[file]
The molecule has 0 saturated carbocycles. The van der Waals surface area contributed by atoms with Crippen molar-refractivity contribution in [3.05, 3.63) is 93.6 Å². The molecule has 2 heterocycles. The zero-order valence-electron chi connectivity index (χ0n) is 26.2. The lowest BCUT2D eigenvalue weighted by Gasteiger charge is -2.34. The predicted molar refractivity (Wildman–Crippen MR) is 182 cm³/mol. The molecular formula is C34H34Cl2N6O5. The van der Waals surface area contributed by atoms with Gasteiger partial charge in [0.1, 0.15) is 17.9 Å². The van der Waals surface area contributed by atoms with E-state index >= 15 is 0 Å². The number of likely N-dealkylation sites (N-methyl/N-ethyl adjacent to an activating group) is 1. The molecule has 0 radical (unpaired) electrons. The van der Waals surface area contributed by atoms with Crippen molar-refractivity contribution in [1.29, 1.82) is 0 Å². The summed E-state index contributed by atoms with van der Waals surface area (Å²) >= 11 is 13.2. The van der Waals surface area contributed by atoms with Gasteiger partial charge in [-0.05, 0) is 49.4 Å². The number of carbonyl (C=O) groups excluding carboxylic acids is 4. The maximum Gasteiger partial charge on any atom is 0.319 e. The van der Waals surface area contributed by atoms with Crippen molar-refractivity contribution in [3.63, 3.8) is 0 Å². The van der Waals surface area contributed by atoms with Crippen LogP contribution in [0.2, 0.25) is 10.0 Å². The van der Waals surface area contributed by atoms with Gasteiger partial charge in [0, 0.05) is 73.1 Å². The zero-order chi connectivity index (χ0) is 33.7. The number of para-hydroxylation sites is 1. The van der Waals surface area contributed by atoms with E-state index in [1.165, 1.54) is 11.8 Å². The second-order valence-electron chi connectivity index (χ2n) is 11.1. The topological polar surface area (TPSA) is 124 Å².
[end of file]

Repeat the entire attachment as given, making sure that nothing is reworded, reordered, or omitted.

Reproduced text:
The molecule has 0 saturated carbocycles. The van der Waals surface area contributed by atoms with Crippen molar-refractivity contribution in [3.05, 3.63) is 93.6 Å². The molecule has 2 heterocycles. The zero-order valence-electron chi connectivity index (χ0n) is 26.2. The lowest BCUT2D eigenvalue weighted by Gasteiger charge is -2.34. The predicted molar refractivity (Wildman–Crippen MR) is 182 cm³/mol. The molecular formula is C34H34Cl2N6O5. The van der Waals surface area contributed by atoms with Gasteiger partial charge in [0.1, 0.15) is 17.9 Å². The van der Waals surface area contributed by atoms with E-state index >= 15 is 0 Å². The number of likely N-dealkylation sites (N-methyl/N-ethyl adjacent to an activating group) is 1. The molecule has 0 radical (unpaired) electrons. The van der Waals surface area contributed by atoms with Crippen molar-refractivity contribution in [1.29, 1.82) is 0 Å². The summed E-state index contributed by atoms with van der Waals surface area (Å²) >= 11 is 13.2. The van der Waals surface area contributed by atoms with Gasteiger partial charge in [-0.05, 0) is 49.4 Å². The number of carbonyl (C=O) groups excluding carboxylic acids is 4. The maximum Gasteiger partial charge on any atom is 0.319 e. The van der Waals surface area contributed by atoms with Crippen molar-refractivity contribution in [3.63, 3.8) is 0 Å². The van der Waals surface area contributed by atoms with Crippen LogP contribution in [0.2, 0.25) is 10.0 Å². The van der Waals surface area contributed by atoms with Gasteiger partial charge in [0, 0.05) is 73.1 Å². The zero-order chi connectivity index (χ0) is 33.7. The number of para-hydroxylation sites is 1. The van der Waals surface area contributed by atoms with E-state index in [1.165, 1.54) is 11.8 Å². The second-order valence-electron chi connectivity index (χ2n) is 11.1. The topological polar surface area (TPSA) is 124 Å².